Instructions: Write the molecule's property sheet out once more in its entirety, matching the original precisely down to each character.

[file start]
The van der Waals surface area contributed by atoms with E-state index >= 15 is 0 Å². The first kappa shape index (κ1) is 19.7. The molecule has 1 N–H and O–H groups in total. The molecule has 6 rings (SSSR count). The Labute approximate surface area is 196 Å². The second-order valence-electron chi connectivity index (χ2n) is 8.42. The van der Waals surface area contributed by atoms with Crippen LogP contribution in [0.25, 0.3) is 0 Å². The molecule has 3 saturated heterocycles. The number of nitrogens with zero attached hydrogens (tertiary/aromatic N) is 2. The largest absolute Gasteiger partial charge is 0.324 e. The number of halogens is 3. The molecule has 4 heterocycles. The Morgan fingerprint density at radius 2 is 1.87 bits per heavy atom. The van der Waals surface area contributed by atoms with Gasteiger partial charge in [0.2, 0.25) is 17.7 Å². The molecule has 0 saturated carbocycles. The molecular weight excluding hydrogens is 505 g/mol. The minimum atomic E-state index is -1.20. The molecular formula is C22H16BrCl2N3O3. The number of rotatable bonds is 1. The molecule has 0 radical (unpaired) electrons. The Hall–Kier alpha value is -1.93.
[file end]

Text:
The van der Waals surface area contributed by atoms with E-state index >= 15 is 0 Å². The first kappa shape index (κ1) is 19.7. The molecule has 1 N–H and O–H groups in total. The molecule has 6 rings (SSSR count). The Labute approximate surface area is 196 Å². The second-order valence-electron chi connectivity index (χ2n) is 8.42. The van der Waals surface area contributed by atoms with Crippen LogP contribution in [0.25, 0.3) is 0 Å². The molecule has 3 saturated heterocycles. The number of nitrogens with zero attached hydrogens (tertiary/aromatic N) is 2. The largest absolute Gasteiger partial charge is 0.324 e. The number of halogens is 3. The molecule has 4 heterocycles. The Morgan fingerprint density at radius 2 is 1.87 bits per heavy atom. The van der Waals surface area contributed by atoms with Gasteiger partial charge in [0.2, 0.25) is 17.7 Å². The molecule has 0 saturated carbocycles. The molecular weight excluding hydrogens is 505 g/mol. The minimum atomic E-state index is -1.20. The molecular formula is C22H16BrCl2N3O3. The number of rotatable bonds is 1. The molecule has 0 radical (unpaired) electrons. The Hall–Kier alpha value is -1.93.